Limber pine

Silhouette - limber pine
  • Latin name: Pinus flexilis James
  • French name: Pin flexible
  • Synonym(s): Rocky Mountain white pine
  • Taxonomic Serial Number: 183343
Description

Leaves

  • Needle cross section - limber pine
  • Needle bundle - limber pine

Form

  • Needles evergreen
  • Remaining on tree for 5–6 years

Twigs

Form

  • Hairy, becoming smooth

Colour

  • Greenish-brown becoming grey

Seed cones (mature)

  • Cone scale outer surface (left), seed and cone scale inner surface with winged seed (center), cone scale profile (right) - limber pine

Form

  • Cylindrical to narrowly ovoid when closed
  • Very short-stalked
  • More or less at right angles to the stem

Length

  • 8–20 cm

Structure

  • 40–70 scales
  • Slightly thickened at the tips, spoon-shaped
  • Without a prickle, often with reflexed tips

Timing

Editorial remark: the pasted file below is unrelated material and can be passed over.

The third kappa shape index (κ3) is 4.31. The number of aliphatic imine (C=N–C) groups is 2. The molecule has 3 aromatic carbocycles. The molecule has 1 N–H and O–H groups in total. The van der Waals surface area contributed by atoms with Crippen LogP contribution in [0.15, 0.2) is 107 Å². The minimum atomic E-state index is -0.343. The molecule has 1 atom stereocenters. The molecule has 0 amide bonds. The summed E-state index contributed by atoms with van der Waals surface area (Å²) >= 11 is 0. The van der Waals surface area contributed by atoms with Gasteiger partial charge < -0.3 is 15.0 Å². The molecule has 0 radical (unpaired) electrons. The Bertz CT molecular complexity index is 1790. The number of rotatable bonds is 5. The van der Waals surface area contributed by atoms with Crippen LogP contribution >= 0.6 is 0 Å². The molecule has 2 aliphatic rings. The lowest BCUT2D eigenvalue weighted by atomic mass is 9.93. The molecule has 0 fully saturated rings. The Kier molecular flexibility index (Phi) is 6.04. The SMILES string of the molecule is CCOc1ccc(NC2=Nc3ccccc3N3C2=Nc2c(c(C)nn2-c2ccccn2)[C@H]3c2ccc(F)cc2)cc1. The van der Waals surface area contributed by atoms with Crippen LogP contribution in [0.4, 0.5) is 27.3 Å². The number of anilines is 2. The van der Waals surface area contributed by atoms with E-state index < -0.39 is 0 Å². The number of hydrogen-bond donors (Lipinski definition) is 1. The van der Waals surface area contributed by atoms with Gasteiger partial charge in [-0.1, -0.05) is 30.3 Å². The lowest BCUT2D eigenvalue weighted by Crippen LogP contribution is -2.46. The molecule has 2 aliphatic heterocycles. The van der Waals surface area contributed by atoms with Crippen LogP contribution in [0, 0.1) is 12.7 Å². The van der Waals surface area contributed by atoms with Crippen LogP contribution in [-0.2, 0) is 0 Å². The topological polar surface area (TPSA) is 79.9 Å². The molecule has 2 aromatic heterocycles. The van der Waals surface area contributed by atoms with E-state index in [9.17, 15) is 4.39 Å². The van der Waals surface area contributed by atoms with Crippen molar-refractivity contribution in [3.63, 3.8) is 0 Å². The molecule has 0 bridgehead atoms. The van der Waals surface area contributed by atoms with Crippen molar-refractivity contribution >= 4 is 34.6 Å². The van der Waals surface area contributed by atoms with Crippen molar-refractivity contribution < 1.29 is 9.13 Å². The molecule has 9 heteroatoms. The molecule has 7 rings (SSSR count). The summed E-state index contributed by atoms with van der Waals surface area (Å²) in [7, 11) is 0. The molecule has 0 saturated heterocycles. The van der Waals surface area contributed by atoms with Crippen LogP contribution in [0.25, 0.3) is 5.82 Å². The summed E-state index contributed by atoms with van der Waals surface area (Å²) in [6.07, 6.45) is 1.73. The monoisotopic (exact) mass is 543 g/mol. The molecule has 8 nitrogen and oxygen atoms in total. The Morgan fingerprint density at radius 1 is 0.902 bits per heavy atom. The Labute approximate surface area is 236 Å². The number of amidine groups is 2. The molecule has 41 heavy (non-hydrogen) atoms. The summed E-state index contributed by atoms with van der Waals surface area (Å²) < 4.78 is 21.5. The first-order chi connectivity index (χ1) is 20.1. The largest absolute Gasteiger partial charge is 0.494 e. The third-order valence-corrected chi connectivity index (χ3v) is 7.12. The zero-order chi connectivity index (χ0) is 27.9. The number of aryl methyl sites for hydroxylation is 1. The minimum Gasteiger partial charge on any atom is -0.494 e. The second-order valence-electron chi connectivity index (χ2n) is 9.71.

• Open on the tree at maturity to release the seeds
  • Cones shed during the winter

Seedlings

Form

  • 6–10 cotyledons, toothless

Length

  • 25–35 mm

Bark

Form

  • Smooth when young
  • With age becoming thick, rough, with wide scaly plates

Colour

  • Pale grey when young, with age becoming dark brown

Wood

Texture

  • Moderately soft, light

Colour

  • Heartwood yellow
  • Sapwood nearly white

Size

Height

  • To 12 m

Diameter

  • To 60 cm

Maximum age

  • Can live for several hundred years

Tree form

  • Silhouette - limber pine

Forest-grown

Trunk

  • On mature trees, short, thick
  • Markedly tapered
  • Usually crooked

Crown

  • Irregular, extending over most of the tree’s length
  • Young branches very tough, flexible, hence the name “limber” pine
  • Old branches tend to droop, tips upturned
  • Very old trees sometimes with lower branches longer than the height of the tree

Habitat

Site

  • Above 1000 m to the tree line
  • Occurs mainly as single trees or in small open groves on dry rocky exposed sites
  • Grows on a variety of soils
  • In southern Alberta, forms forest outliers on rocky outcrops along the edge of the prairie

Light tolerance

  • Full sun

Range

Southern British Columbia and Alberta

Insects and diseases

Insects and diseases that are found most frequently and/or that cause the most damage in our Canadian forests.

Photos
  • Limber pine
  • Limber pine
  • Limber pine
  • Limber pine
Distribution map
Distribution map - limber pine
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